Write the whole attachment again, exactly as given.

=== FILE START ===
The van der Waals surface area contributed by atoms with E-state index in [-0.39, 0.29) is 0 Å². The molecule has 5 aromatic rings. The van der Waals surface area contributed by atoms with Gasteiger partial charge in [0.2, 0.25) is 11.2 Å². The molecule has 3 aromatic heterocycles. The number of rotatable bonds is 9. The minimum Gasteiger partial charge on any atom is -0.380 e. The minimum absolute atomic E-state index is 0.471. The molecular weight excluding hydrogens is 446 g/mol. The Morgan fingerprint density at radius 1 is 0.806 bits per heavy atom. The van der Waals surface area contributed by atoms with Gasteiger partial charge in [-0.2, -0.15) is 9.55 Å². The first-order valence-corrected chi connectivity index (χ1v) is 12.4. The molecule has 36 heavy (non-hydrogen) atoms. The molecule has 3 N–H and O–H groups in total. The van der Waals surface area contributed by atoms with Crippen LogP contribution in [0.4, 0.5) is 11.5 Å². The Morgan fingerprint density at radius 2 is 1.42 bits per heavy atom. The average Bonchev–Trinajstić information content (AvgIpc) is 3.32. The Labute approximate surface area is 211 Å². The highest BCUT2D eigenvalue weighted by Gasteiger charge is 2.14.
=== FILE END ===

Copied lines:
The van der Waals surface area contributed by atoms with E-state index in [-0.39, 0.29) is 0 Å². The molecule has 5 aromatic rings. The van der Waals surface area contributed by atoms with Gasteiger partial charge in [0.2, 0.25) is 11.2 Å². The molecule has 3 aromatic heterocycles. The number of rotatable bonds is 9. The minimum Gasteiger partial charge on any atom is -0.380 e. The minimum absolute atomic E-state index is 0.471. The molecular weight excluding hydrogens is 446 g/mol. The Morgan fingerprint density at radius 1 is 0.806 bits per heavy atom. The van der Waals surface area contributed by atoms with Gasteiger partial charge in [-0.2, -0.15) is 9.55 Å². The first-order valence-corrected chi connectivity index (χ1v) is 12.4. The molecule has 36 heavy (non-hydrogen) atoms. The molecule has 3 N–H and O–H groups in total. The van der Waals surface area contributed by atoms with Crippen LogP contribution in [0.4, 0.5) is 11.5 Å². The Morgan fingerprint density at radius 2 is 1.42 bits per heavy atom. The average Bonchev–Trinajstić information content (AvgIpc) is 3.32. The Labute approximate surface area is 211 Å². The highest BCUT2D eigenvalue weighted by Gasteiger charge is 2.14.